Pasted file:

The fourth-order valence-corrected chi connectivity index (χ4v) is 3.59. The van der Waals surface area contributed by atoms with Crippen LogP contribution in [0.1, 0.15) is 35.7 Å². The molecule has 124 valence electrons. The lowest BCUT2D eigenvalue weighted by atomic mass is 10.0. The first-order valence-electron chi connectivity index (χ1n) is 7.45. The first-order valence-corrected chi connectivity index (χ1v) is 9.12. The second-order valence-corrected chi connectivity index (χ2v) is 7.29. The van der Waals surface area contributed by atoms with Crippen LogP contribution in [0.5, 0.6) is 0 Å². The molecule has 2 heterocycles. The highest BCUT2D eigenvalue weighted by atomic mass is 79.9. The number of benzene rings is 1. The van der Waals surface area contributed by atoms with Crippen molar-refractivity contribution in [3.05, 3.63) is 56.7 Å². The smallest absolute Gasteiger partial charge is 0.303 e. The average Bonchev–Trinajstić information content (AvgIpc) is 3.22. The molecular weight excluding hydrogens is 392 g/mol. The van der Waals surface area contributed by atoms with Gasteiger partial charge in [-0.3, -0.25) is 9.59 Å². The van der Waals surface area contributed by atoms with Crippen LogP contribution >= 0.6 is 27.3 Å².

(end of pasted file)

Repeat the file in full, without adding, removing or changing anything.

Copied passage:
The fourth-order valence-corrected chi connectivity index (χ4v) is 3.59. The van der Waals surface area contributed by atoms with Crippen LogP contribution in [0.1, 0.15) is 35.7 Å². The molecule has 124 valence electrons. The lowest BCUT2D eigenvalue weighted by atomic mass is 10.0. The first-order valence-electron chi connectivity index (χ1n) is 7.45. The first-order valence-corrected chi connectivity index (χ1v) is 9.12. The second-order valence-corrected chi connectivity index (χ2v) is 7.29. The van der Waals surface area contributed by atoms with Crippen LogP contribution in [0.5, 0.6) is 0 Å². The molecule has 2 heterocycles. The highest BCUT2D eigenvalue weighted by atomic mass is 79.9. The number of benzene rings is 1. The van der Waals surface area contributed by atoms with Crippen molar-refractivity contribution in [3.05, 3.63) is 56.7 Å². The smallest absolute Gasteiger partial charge is 0.303 e. The average Bonchev–Trinajstić information content (AvgIpc) is 3.22. The molecular weight excluding hydrogens is 392 g/mol. The van der Waals surface area contributed by atoms with Gasteiger partial charge in [-0.3, -0.25) is 9.59 Å². The van der Waals surface area contributed by atoms with Crippen LogP contribution >= 0.6 is 27.3 Å².